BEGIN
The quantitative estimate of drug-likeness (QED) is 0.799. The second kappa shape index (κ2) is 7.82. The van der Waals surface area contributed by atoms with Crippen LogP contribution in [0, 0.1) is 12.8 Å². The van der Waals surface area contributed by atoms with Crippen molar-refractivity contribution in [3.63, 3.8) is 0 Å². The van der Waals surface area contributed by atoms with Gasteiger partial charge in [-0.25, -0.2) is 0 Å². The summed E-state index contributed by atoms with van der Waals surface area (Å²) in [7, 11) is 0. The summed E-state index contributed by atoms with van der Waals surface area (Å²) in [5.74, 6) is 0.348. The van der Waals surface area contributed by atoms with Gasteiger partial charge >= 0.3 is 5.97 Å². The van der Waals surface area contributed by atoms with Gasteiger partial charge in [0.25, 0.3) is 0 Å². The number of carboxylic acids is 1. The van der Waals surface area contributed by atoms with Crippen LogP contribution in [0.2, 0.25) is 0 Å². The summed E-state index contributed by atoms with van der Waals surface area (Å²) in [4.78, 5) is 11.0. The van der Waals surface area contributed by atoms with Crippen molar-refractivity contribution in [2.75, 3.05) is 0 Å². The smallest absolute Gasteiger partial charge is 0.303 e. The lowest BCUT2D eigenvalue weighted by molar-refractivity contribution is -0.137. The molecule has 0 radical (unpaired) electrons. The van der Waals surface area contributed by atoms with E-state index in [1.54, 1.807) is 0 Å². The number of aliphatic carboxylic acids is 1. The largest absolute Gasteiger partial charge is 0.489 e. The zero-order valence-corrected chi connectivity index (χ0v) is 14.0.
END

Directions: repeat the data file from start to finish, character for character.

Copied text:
The quantitative estimate of drug-likeness (QED) is 0.799. The second kappa shape index (κ2) is 7.82. The van der Waals surface area contributed by atoms with Crippen LogP contribution in [0, 0.1) is 12.8 Å². The van der Waals surface area contributed by atoms with Crippen molar-refractivity contribution in [3.63, 3.8) is 0 Å². The van der Waals surface area contributed by atoms with Gasteiger partial charge in [-0.25, -0.2) is 0 Å². The summed E-state index contributed by atoms with van der Waals surface area (Å²) in [7, 11) is 0. The summed E-state index contributed by atoms with van der Waals surface area (Å²) in [5.74, 6) is 0.348. The van der Waals surface area contributed by atoms with Gasteiger partial charge >= 0.3 is 5.97 Å². The van der Waals surface area contributed by atoms with Gasteiger partial charge in [0.25, 0.3) is 0 Å². The number of carboxylic acids is 1. The van der Waals surface area contributed by atoms with Crippen LogP contribution in [0.2, 0.25) is 0 Å². The summed E-state index contributed by atoms with van der Waals surface area (Å²) in [4.78, 5) is 11.0. The van der Waals surface area contributed by atoms with Crippen molar-refractivity contribution in [2.75, 3.05) is 0 Å². The smallest absolute Gasteiger partial charge is 0.303 e. The lowest BCUT2D eigenvalue weighted by molar-refractivity contribution is -0.137. The molecule has 0 radical (unpaired) electrons. The van der Waals surface area contributed by atoms with E-state index in [1.54, 1.807) is 0 Å². The number of aliphatic carboxylic acids is 1. The largest absolute Gasteiger partial charge is 0.489 e. The zero-order valence-corrected chi connectivity index (χ0v) is 14.0.